Lyons O'Neill

Focus on: Adapting designs

When it comes to preparing designs for a project, an engineer’s role is to find the most efficient and cost-effective solution for a client which answers all their needs, as outlined in the brief. Based on extensive site investigations including load tests, geotechnical surveys and even historical archive research, the engineering team will put together plans which they believe will work best. The client agrees on one, the decision is communicated to the construction team, and work begins on site.

However, in engineering – as in life – new factors can come into play which require a change of the initial plans. That’s why it’s important to have a design team with the experience, creativity and flexibility necessary to adapt and re-design in order to perfectly suit the client’s needs.

Such was the case with the construction of our Gatwick Diamond project. The structure was originally conceived by the client, Surrey County Council, as an RC structure but due to subcontractor availability and programme this option was no longer feasible. Lyons O’Neill were called in to progress the scheme as a steel alternative and use our expertise to ensure this alternative route did not lead to a lower quality building. We developed a different design which benefited from the flat slab approach of the original concrete solution, yet which worked well with the speed of the steel frame construction. This design substitution didn’t mean a quality reduction, however, and the building also won a LABC Building Excellence Award for the Best Large Commercial Project in the South East Region, in 2017.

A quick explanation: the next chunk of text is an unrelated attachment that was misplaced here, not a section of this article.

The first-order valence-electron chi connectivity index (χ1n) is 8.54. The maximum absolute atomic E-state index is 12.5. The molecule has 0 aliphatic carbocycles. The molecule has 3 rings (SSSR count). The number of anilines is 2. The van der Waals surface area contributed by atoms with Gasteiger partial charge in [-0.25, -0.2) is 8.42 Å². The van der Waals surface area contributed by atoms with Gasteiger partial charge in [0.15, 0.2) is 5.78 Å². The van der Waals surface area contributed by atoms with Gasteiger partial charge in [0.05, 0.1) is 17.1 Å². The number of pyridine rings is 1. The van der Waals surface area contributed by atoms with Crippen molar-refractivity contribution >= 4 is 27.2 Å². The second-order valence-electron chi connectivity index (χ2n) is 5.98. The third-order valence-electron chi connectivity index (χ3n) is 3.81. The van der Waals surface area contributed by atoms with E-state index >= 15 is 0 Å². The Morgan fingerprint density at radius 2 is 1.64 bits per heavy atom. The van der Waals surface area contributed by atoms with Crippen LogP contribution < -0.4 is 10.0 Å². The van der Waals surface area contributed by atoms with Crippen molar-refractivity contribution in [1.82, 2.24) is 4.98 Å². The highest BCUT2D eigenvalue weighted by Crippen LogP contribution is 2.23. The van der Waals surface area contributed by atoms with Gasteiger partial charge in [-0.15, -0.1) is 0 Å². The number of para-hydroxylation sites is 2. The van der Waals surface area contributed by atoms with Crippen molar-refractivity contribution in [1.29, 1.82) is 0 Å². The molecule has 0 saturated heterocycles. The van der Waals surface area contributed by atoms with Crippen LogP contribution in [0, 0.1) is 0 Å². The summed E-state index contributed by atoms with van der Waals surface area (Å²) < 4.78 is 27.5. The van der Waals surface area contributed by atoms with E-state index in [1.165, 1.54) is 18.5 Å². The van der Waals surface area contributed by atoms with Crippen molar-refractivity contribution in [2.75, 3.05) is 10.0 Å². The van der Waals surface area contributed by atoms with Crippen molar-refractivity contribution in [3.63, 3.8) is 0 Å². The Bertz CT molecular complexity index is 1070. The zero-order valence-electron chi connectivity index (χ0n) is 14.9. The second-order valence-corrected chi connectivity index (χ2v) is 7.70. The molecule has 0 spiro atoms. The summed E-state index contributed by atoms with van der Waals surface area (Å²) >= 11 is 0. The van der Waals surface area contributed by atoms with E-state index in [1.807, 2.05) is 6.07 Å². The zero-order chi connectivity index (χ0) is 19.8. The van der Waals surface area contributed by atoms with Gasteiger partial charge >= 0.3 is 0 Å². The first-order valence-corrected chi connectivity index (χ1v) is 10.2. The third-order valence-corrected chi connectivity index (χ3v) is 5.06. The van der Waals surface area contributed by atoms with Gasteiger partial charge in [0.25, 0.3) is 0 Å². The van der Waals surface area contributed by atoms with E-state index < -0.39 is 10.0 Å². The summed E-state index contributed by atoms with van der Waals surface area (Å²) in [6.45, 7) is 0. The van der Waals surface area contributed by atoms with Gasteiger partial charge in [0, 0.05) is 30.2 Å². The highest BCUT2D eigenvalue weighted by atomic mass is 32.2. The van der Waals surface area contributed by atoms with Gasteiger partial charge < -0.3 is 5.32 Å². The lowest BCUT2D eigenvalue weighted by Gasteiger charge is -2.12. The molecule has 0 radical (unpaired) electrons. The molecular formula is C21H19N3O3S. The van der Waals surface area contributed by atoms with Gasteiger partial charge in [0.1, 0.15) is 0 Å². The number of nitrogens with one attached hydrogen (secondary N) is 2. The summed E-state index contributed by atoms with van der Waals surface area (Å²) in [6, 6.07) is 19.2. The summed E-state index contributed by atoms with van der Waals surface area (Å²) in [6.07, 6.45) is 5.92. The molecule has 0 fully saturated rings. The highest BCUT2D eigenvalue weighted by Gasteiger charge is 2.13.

Sometimes a second look can reveal greater design possibilities. Another project which required a new design plan was West Thornton Primary School.

We were invited onto the project to complete a technical review of the existing proposal, and through this discovered that a better quality building could be delivered – but this required a complete re-design. There were several new options to be considered and it was through working collaboratively with our partners that we narrowed it down to the best one. Our final design involved using a ground bearing raft, which had the benefits of significant cost savings, as well as reducing the impact on neighbouring properties. We were also able to design the frame itself to adapt to the unique and creative teaching methodology used by the school.

An engineer’s job requires great technical knowledge but creativity and the ability to think beyond the obvious are also crucial to delivering excellent projects and there’s a skill to making Plan B even better than Plan A.